The TesterMarch 2020Presentation Abstracts andSpeaker BiographiesKeynote OneParveen Khan, Square Marble TechnologyExploring a DevOps Transformation Like a TesterJust when we, as testers, got a handle on what Agile means for us, the landscape changed yetagain to a DevOps culture. Words like continuous integration (CI), continuous deployment(CD), and pipelines are now ones we’re hearing on a daily basis. As a tester, I’ll admit, I had noclue of what these words meant, and how was I to change the way I tested to fit within thisDevOps culture.Researching DevOps provided some information, but it was still fuzzy how testing fit into thisprocess. As opposed to panicking about yet another shift in culture, I decided to approach thiswith a tester’s mindset and explore it just as I would a new application.In this talk, I’ll share my journey of illustrating models to visualize and understand CI/CDpipelines; my various phases of exploration of the DevOps culture; and the thoughtfulquestions that I posed at each phase to learn more about this methodology. I’ll also share howmy new understanding of DevOps influenced my decisions on which automated tests shouldbe contributed to the CI/CD pipeline and at which stages.Key Takeaways: A visualization of the CI/CD pipeline How to approach understanding of CI/CD pipelines as a tester Which tests should be added to the CI/CD pipeline - when and why Understanding of how and when exploratory testing would fit into devopsI’m Parveen Khan has and Senior Test Engineer at Square Marble Technology. I am very passionateabout testing and very keen on learning new things so I can use it in testing and deliver better quality. Iam always interested to share my testing experiences in the form of stories. I have been part of a fewtransitions like – waterfall to agile, agile to DevOps, from testing on monolith to microservicesarchitecture. Apart from work, I’m a super mom of two lovely kids and I blog at Number 641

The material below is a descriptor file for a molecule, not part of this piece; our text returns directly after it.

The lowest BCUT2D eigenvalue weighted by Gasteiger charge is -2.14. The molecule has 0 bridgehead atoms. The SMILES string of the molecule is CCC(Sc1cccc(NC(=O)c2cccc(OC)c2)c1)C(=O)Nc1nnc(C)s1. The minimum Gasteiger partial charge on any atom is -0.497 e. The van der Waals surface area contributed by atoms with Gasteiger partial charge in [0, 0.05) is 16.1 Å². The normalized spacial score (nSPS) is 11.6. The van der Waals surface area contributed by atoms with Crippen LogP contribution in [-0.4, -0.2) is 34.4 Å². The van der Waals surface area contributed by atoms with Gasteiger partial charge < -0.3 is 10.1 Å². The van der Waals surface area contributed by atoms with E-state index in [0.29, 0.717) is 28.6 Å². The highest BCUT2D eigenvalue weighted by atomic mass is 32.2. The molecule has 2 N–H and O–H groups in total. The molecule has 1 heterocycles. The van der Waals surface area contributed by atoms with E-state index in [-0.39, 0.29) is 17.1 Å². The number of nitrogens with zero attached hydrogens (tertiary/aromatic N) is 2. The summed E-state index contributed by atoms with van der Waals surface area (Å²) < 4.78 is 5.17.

The TesterMarch 2020Keynote TwoIan Howles, IBMGetting to Grips with Artificial Intelligence and RoboticsA light hearted look at some of the mixed emotions of AI and Roboticsand look at where we may be heading in the near future.Ian has many years of experience in the field of software testing, quality management and processimprovement. He works at IBM as a Go To Market Pre Sales Consultant and additionally holds twoexternal company directorships; Executive and Marketing Director for the UK and Ireland Testing Board(UKiTB) and Company Secretary for the Testing Maturity Model integration (TMMi) Foundation.Issue Number 642